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a) Show that $S=\{v_1, v_2, v_3\}$ is not a basis for $V$.
b) Find a basis for $V$.

a) Identity: $\cos^2u - \sin^2u = \cos2u$
Therefore, $v_3 = v_1 - v_2$, and so linearly dependent set - not a basis.

b) I really need a hint for this one. I'm thinking If I omit $v_3$, the remaining two vectors may form a basis for V. But this i only a guess and i'm not saying this from a point of understanding. I think I'm lacking knowledge about the characteristics of $V$.

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  • $\begingroup$ Yeah, so how do I know $v_1$ and $v_2$ span $V$. $\endgroup$ – Bucephalus Aug 28 '17 at 1:15
  • $\begingroup$ I know they can be formed such that $k_1v_1+k_2v_2 = v$ for all k. Is that spanning the vector space $V$? And what is the characteristic of this vector space? For instance I know the characteristics of $R^3$. It is a space formed of three element tuples of real numbers for instance. Should I be looking at the periodicity or something for these functions? $\endgroup$ – Bucephalus Aug 28 '17 at 1:19
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    $\begingroup$ If $\{v_1, v_2, v_3\}$ span $V$, and $v_3$ is in the span of $\{v_1, v_2\}$, then certainly $v_1$ and $v_2$ span $V$, no? This doesn't automatically mean that they are a basis, but at least they form a spanning set. $\endgroup$ – Xander Henderson Aug 28 '17 at 1:19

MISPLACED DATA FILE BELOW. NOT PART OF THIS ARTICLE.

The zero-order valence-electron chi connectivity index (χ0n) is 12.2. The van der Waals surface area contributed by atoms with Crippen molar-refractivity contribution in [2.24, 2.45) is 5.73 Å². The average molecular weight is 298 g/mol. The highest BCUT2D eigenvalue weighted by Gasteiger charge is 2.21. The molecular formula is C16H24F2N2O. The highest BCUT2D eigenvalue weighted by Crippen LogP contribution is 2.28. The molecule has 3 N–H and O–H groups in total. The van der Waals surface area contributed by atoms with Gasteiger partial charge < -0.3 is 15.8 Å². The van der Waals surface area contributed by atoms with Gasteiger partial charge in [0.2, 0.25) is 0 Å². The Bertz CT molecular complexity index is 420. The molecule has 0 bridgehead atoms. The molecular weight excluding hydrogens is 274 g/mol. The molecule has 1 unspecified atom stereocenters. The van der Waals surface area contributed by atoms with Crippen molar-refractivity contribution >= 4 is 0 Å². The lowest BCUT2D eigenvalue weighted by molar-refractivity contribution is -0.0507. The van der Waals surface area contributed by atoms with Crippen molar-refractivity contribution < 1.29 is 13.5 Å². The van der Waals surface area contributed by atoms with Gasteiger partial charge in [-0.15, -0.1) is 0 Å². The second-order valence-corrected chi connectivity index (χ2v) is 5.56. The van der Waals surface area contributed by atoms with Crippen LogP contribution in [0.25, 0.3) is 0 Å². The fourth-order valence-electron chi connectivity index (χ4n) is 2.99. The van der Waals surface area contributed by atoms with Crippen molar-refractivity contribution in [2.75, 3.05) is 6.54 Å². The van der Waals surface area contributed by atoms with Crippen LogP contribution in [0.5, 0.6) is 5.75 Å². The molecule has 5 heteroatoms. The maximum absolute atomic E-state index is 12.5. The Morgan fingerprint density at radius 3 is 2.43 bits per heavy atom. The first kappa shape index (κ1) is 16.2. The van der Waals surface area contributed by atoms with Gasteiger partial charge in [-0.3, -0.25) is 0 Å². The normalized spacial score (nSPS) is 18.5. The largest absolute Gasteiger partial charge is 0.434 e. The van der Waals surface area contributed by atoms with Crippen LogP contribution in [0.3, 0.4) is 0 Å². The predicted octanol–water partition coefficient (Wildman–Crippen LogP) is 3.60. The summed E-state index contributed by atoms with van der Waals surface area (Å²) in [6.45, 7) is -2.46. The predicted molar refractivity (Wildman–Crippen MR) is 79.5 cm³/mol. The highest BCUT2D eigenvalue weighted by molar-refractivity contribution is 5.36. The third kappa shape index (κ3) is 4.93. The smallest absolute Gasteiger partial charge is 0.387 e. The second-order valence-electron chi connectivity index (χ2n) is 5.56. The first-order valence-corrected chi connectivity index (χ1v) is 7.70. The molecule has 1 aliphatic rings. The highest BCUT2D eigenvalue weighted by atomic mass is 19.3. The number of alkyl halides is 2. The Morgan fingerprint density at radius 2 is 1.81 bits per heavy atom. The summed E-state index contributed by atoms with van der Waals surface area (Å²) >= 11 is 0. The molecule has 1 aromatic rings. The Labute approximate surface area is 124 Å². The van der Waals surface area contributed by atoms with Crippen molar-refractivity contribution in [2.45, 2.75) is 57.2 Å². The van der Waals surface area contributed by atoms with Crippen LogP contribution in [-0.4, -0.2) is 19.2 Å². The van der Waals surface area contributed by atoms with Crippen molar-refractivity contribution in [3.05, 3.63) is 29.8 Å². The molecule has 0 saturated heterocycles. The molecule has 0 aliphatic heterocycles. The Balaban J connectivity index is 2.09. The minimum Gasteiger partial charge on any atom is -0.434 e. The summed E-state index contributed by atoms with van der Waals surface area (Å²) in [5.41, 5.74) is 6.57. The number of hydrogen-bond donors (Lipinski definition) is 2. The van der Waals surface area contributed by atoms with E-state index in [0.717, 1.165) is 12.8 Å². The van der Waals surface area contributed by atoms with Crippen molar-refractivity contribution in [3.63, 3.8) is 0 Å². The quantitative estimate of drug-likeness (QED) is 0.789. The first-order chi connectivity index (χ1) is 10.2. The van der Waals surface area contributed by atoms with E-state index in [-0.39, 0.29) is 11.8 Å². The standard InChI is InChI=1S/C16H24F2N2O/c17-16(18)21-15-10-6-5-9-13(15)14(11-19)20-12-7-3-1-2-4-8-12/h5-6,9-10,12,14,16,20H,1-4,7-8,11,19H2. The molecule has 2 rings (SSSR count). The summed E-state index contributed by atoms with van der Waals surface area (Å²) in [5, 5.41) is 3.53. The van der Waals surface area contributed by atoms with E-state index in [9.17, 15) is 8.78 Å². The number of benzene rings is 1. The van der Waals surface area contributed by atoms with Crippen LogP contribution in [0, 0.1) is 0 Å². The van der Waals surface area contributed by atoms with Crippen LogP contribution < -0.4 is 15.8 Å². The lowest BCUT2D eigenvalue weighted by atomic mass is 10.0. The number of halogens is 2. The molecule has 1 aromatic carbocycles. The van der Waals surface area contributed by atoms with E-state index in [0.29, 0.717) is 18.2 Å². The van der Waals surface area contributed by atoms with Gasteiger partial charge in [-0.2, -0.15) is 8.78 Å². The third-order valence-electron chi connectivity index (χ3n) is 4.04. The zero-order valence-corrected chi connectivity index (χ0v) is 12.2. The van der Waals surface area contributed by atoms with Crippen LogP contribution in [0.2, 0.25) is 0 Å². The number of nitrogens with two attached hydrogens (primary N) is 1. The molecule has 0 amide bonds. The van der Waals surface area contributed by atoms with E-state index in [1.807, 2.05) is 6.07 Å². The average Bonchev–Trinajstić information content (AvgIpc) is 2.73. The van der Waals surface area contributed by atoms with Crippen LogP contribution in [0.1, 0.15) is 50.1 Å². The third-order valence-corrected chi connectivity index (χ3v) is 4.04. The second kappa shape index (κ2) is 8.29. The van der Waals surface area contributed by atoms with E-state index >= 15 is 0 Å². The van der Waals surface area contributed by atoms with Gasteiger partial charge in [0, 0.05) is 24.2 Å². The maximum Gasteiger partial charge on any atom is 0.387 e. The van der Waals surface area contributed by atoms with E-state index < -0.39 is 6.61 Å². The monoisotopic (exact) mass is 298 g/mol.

• $\begingroup$ Yes, you're right. That seems so obvious now. Thanks @Xander. $\endgroup$ – Bucephalus Aug 28 '17 at 1:21
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Well, a basis for a vector space is a linearly independent spanning set.

Do you know that $\{\cos^2(x), \sin^2(x)\}$ span $V$? Hint: elements of $V$ are of the form $a_1\cos^2(x) + a_2\sin^2(x) + a_3\cos(2x)$. Can that be written as $b_1\cos^2(x) + b_2\sin^2(x)$ for some $b_1, b_2$? If so, $\{\cos^2(x),\sin^2(x)\}$ is a spanning set.

Is it linearly independent? If $c_1\cos^2(x) + c_2\sin^2(x) = 0$, what can you conclude about $c_1$ and $c_2$? Can you prove they must be $c_1=c_2=0$? If so, $\{\cos^2(x),\sin^2(x)\}$ is linearly independent.

If it's linearly independent and also a spanning set, then it's a basis (by definition).

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    $\begingroup$ hhhmm, thanks @MichaelHartley. I can see the spanning thing. Thanks for pointing that out. I can see that $v_1$ and $v_2$ are linearly independent because neither is a scalar multiple of the other. Thanks for your help. Cheers. $\endgroup$ – Bucephalus Aug 28 '17 at 1:24

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